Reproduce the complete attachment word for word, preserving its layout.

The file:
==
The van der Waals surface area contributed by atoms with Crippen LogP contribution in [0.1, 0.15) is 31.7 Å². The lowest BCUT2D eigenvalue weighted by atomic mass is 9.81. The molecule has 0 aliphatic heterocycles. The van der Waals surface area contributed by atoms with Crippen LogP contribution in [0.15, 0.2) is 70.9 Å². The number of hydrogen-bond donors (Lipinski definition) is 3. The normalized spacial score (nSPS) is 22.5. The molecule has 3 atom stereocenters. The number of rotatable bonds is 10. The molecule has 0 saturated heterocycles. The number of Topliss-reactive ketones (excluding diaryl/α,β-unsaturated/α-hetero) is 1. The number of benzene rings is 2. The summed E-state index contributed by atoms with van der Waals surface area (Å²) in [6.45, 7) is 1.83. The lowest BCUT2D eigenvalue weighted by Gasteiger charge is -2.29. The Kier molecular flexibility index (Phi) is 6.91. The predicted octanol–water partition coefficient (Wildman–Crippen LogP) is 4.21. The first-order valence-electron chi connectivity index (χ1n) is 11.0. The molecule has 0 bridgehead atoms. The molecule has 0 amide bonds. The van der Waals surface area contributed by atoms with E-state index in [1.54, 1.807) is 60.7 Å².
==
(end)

The van der Waals surface area contributed by atoms with Crippen LogP contribution in [0.1, 0.15) is 31.7 Å². The lowest BCUT2D eigenvalue weighted by atomic mass is 9.81. The molecule has 0 aliphatic heterocycles. The van der Waals surface area contributed by atoms with Crippen LogP contribution in [0.15, 0.2) is 70.9 Å². The number of hydrogen-bond donors (Lipinski definition) is 3. The normalized spacial score (nSPS) is 22.5. The molecule has 3 atom stereocenters. The number of rotatable bonds is 10. The molecule has 0 saturated heterocycles. The number of Topliss-reactive ketones (excluding diaryl/α,β-unsaturated/α-hetero) is 1. The number of benzene rings is 2. The summed E-state index contributed by atoms with van der Waals surface area (Å²) in [6.45, 7) is 1.83. The lowest BCUT2D eigenvalue weighted by Gasteiger charge is -2.29. The Kier molecular flexibility index (Phi) is 6.91. The predicted octanol–water partition coefficient (Wildman–Crippen LogP) is 4.21. The first-order valence-electron chi connectivity index (χ1n) is 11.0. The molecule has 0 bridgehead atoms. The molecule has 0 amide bonds. The van der Waals surface area contributed by atoms with E-state index in [1.54, 1.807) is 60.7 Å².